New research by University of Warwick historian Dr Tim Lockley has found why yellow fever had a green bias in 19th century fever outbreaks in the southern states of the US. Almost half of the 650 people killed by yellow fever in Savannah Georgia in 1854 were Irish immigrants.
Dr Tim Lockley's study is based on four sources: the burial records of Laurel Grove cemetery; the records of the city's Catholic cemetery; the minutes of Savannah's Board of Health; and published lists of the dead in the Savannah Morning News. These sources yielded the names of 650 people who died of yellow fever between early August and the end of November 1854, of which 293 were Irish immigrants (and 10 others were of unknown nationality).
Savannah was not the only southern US city to witness this Irish susceptibility to yellow fever In nineteenth-century New Orleans annual yellow fever outbreaks killed many Irish and German immigrants. This encouraged a view of yellow fever as less serious than other illnesses such as typhoid, and for some locals it was a welcome guarantee against being overrun by "foreigners".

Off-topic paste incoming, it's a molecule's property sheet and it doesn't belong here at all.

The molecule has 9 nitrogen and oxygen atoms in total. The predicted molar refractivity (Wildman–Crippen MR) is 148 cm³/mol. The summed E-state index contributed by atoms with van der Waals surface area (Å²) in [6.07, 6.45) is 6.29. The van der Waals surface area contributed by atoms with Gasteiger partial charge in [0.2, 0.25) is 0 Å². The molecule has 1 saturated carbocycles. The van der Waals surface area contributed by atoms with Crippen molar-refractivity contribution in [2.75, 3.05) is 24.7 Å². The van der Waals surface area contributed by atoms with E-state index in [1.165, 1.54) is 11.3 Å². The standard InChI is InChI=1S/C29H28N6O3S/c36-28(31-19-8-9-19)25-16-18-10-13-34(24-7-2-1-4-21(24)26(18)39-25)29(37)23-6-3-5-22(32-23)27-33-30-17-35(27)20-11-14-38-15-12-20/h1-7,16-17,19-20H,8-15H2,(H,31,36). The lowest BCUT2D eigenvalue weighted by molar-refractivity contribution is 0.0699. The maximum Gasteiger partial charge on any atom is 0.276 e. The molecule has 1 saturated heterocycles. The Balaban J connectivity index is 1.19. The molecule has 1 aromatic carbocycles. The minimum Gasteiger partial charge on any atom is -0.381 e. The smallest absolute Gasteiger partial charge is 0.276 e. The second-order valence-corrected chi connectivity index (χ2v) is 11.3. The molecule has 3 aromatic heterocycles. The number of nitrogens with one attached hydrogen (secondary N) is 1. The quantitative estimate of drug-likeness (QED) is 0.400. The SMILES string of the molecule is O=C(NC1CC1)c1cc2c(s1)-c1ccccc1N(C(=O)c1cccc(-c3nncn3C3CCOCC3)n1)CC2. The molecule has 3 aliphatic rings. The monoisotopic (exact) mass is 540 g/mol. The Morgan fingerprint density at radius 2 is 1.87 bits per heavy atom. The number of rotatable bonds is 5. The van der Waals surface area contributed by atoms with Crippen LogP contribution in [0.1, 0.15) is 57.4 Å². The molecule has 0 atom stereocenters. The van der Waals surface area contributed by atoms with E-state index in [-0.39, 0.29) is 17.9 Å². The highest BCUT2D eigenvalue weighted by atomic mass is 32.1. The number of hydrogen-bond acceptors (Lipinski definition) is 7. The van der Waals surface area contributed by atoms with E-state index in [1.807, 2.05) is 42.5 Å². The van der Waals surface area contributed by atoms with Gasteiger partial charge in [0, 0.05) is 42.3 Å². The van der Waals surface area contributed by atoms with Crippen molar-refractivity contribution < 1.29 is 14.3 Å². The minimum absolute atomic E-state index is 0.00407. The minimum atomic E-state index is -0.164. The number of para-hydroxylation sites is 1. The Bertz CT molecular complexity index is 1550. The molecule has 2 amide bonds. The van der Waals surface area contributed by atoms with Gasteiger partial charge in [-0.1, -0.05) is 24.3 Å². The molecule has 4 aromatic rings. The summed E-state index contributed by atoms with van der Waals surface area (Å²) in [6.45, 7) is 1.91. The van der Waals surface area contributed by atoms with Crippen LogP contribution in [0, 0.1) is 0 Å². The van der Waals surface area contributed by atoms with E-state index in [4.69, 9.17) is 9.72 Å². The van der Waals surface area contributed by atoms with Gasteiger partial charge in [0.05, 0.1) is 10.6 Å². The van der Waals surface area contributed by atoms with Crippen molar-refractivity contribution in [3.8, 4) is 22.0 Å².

Others were simply dismissive about the appearance of yellow fever as long as it was only affecting the Irish. Savannah doctor Phineas Kollock said at the time :
'..the extremely hot weather . . . has at length developed yellow fever among our Irish population. The disease is mostly confined to the Eastern part of the city. I do not feel apprehensive of its extending its ravages very much, although it is probable that we shall have cases occurring until frost."
However a week later his view had changed. The fever had become particularly "malignant" and he then wrote that "I have determined therefore to send my family to Habersham [County] immediately."
Yellow fever is a tropical disease, endemic in West Africa, the Caribbean and parts of Latin America. It is a virus that cannot be transmitted via normal human-to-human int
|Contact: Dr. Tim Lockley|
University of Warwick